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18.1.09

To Abort or Not to Abort?

I've read a few places that 80% of foetuses diagnosed with Down Syndrome are aborted. This figure horrifies me because:

1. of the implicit cultural priority of neurotypicality
2. abortions are never cause for a party
3. I don't have such an attachment to giving birth myself - I don't see the point in carrying a child if you're just going to abort it if it isn't "what you want" - I'd just adopt if I wasn't comfortable enough with my odds of having a healthy child
4. I have worked with children with Down's, and indeed those with many "special needs" (ah - a phrase that should be the subject of another post) who were: funny, bright, loving, compassionate, etc. etc. etc.
5. I think parents are selfish. Well okay - not ALL parents. And not ALL the time. But I wanted to get your attention.

In my field, there is a lot (a LOT) of talk about supporting parents and families. We focus on strengthening and empowering parents, pretty much at all costs. There are those who say that it is actually the parents, and not the children, who are our clients. This perspective is practical, useful, sensible - teachers are on the front lines. Ours is not a position of prediction and prevention; we go into class each day and deal with the fact that Johnny bit Sally. Our time frame is right now, and right now we have kids in our classes, and they have families that will be with them long after us. Our concern is dealing with what IS, not what is BEST.

But that doesn't mean we don't think about it. Okay - so Johnny bit Sally. I am telling you - it's probably due to the same reason he's always late for school and often has a runny nose: Maybe Johnny's mom shouldn't have freakin' had another kid. And I'm not just talking about lower-income, high-birth-rate populations. Actually, all of my jobs have been in middle-to-upper-middle-class areas. People - parents - think it is a right, to have children. That is just as much true as this: it is a responsibility to have children.

These things are both true - both equally true. But many people feel one way more strongly than the other, and this attitude leads to some moral dilemmas. If you think that having a child is a right, what else do you think you "should" have when it comes to children? Do you think your child should be good at sports? So would you force.... I mean... encourage your child to stay on a sports team even when they protest vociferously? Will you reject your child if they aren't attracted to the right gender? You may contest that these things cross a line - that you can have reasonable expectations of your children (they will be physically fit) and also let them be themselves (my son takes ballet classes).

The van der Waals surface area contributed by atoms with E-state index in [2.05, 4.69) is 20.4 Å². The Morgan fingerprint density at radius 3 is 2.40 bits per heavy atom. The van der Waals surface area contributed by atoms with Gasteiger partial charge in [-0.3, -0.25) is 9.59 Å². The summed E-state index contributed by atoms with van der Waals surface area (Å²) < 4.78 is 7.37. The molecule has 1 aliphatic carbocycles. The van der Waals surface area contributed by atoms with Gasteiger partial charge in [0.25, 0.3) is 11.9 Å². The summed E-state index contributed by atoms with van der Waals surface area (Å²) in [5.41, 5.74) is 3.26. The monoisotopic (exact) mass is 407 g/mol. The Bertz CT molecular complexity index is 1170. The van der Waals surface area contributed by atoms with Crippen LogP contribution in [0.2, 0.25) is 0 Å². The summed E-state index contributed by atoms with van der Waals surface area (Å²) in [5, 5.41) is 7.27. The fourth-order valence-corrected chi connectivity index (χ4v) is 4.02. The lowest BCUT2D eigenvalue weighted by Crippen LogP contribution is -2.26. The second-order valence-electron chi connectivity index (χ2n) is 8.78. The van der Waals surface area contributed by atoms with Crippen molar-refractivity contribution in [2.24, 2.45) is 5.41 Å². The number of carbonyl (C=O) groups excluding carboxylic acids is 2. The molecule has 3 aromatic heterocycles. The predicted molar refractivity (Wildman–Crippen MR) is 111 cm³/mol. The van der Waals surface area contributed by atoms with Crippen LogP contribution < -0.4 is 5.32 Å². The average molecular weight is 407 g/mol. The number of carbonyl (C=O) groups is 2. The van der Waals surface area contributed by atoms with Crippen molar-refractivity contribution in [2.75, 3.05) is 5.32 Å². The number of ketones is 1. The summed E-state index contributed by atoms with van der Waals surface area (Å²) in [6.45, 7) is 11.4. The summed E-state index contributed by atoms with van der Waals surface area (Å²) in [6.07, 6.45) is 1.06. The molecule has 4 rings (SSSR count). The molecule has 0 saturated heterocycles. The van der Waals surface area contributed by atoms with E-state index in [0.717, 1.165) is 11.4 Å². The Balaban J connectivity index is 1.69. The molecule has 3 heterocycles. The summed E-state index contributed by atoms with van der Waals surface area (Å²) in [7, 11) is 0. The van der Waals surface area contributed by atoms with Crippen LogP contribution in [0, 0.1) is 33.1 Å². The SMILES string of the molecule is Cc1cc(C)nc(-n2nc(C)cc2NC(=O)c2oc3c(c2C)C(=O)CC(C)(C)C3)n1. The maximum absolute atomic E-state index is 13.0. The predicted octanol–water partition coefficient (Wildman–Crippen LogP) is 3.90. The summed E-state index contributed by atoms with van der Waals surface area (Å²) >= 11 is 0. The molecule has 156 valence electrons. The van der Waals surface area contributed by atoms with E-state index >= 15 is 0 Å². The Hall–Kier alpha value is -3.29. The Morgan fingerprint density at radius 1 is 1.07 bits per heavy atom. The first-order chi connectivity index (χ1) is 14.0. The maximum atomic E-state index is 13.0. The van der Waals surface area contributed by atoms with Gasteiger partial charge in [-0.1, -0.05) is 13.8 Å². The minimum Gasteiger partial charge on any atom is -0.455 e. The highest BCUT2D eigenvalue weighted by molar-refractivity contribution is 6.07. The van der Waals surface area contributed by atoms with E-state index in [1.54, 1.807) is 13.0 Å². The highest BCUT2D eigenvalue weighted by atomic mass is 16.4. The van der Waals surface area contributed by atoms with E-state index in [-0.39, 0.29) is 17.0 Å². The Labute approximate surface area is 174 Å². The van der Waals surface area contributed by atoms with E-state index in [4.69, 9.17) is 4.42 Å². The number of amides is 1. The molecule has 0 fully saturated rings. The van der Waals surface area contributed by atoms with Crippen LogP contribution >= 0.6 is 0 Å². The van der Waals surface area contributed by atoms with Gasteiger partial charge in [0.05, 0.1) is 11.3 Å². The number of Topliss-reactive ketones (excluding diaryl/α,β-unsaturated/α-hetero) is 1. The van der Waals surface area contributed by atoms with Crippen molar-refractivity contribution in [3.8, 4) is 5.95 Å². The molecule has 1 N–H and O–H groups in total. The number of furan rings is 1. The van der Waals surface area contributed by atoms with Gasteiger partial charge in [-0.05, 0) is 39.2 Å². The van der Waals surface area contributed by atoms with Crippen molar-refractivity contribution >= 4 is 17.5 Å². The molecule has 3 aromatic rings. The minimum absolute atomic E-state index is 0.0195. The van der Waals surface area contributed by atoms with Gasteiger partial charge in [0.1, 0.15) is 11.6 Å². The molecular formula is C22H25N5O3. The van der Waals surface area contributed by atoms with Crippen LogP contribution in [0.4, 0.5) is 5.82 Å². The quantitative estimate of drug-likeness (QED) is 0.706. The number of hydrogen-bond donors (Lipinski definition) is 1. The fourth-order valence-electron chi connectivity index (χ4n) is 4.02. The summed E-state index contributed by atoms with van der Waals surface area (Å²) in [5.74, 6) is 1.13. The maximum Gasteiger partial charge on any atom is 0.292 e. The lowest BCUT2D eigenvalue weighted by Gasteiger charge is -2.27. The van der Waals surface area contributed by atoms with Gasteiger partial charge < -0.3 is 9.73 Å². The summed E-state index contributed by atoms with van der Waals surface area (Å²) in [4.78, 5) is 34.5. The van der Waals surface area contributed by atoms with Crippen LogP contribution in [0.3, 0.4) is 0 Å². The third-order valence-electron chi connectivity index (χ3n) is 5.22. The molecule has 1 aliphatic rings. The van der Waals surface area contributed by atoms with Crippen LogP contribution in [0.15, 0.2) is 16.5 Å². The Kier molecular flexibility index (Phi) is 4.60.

I contend that you begin to draw that line when you choose to have a child and, when you conceive, you decide to have screening done for things like Down Syndrome. I think that starting to draw the line there is a dangerous, dangerous thing. It is drawing the line at "I want my child to fit in to my society and culture easily." "I don't want to deal with large medical expenses." "I want this to be easy." These sentiments are very easy to understand. Everyone wants these things. But life happens to everyone, anyway. Your child dies at 13. They are in a terrible car accident at 15 and severely brain damaged. You learn they have autism and slowly realize they will never love you the way you want to be loved. They become an addict and throw their life away, homeless by 21 and overdosed by 29.

Expectations are normal. They are human. But if we predicate our love on them then we have already done those we love a grave disservice. And it is our responsibility to give our children the very best love we can.

1 comment:

Jacob Aziza said...

"Maybe Johnny's mom shouldn't have freakin' had another kid"
- I couldn't agree more that having children should not be a right. It seems kind of strange that you would mention this in the context of objecting to abortion.

On that first topic, perhaps that 80% of parents aren't all doing it to avoid the trials of raising a special needs child. Maybe most of them are doing it to spare their child the difficulties of being special needs. A loving parent wants to give their child every possible advantage, and not having developmental disorders would certainly be a big one.
I think what you point out about where to draw the line and that there will always be risks are both valid points, but I don't think its fair to claim prenatal screenings are indicative of selfishness.

No one would find it objectionable to have a preconception physical and then make decisions based on the results. Many people don't consider an embryo to be a person, in which case I don't see how a prenatal screening is much different than that. Really, its just an extension of the abortion debate - where do we draw the line between "human" and "potential human". It will never be answered.